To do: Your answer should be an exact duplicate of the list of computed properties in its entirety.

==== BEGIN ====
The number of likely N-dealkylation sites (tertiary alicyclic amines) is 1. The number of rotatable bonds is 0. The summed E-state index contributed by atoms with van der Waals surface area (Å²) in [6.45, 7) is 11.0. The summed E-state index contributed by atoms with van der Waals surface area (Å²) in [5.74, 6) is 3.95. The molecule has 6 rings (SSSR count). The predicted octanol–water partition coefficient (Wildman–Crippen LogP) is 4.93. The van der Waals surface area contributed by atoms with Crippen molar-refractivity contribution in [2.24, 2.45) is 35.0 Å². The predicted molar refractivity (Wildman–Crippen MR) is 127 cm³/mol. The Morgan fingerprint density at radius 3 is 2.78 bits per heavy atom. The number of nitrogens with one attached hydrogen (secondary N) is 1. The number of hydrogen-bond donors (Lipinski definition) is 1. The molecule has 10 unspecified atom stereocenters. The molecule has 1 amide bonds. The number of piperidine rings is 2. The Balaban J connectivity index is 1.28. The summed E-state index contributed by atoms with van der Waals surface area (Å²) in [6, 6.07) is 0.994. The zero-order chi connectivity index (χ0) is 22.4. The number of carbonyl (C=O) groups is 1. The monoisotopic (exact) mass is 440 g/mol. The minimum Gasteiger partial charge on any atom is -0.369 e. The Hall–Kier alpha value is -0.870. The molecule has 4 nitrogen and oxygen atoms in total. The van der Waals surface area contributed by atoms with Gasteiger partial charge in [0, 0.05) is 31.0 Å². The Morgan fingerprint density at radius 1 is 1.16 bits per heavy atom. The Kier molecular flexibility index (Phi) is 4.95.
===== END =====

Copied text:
The number of likely N-dealkylation sites (tertiary alicyclic amines) is 1. The number of rotatable bonds is 0. The summed E-state index contributed by atoms with van der Waals surface area (Å²) in [6.45, 7) is 11.0. The summed E-state index contributed by atoms with van der Waals surface area (Å²) in [5.74, 6) is 3.95. The molecule has 6 rings (SSSR count). The predicted octanol–water partition coefficient (Wildman–Crippen LogP) is 4.93. The van der Waals surface area contributed by atoms with Crippen molar-refractivity contribution in [2.24, 2.45) is 35.0 Å². The predicted molar refractivity (Wildman–Crippen MR) is 127 cm³/mol. The Morgan fingerprint density at radius 3 is 2.78 bits per heavy atom. The number of nitrogens with one attached hydrogen (secondary N) is 1. The number of hydrogen-bond donors (Lipinski definition) is 1. The molecule has 10 unspecified atom stereocenters. The molecule has 1 amide bonds. The number of piperidine rings is 2. The Balaban J connectivity index is 1.28. The summed E-state index contributed by atoms with van der Waals surface area (Å²) in [6, 6.07) is 0.994. The zero-order chi connectivity index (χ0) is 22.4. The number of carbonyl (C=O) groups is 1. The monoisotopic (exact) mass is 440 g/mol. The minimum Gasteiger partial charge on any atom is -0.369 e. The Hall–Kier alpha value is -0.870. The molecule has 4 nitrogen and oxygen atoms in total. The van der Waals surface area contributed by atoms with Gasteiger partial charge in [0, 0.05) is 31.0 Å². The Morgan fingerprint density at radius 1 is 1.16 bits per heavy atom. The Kier molecular flexibility index (Phi) is 4.95.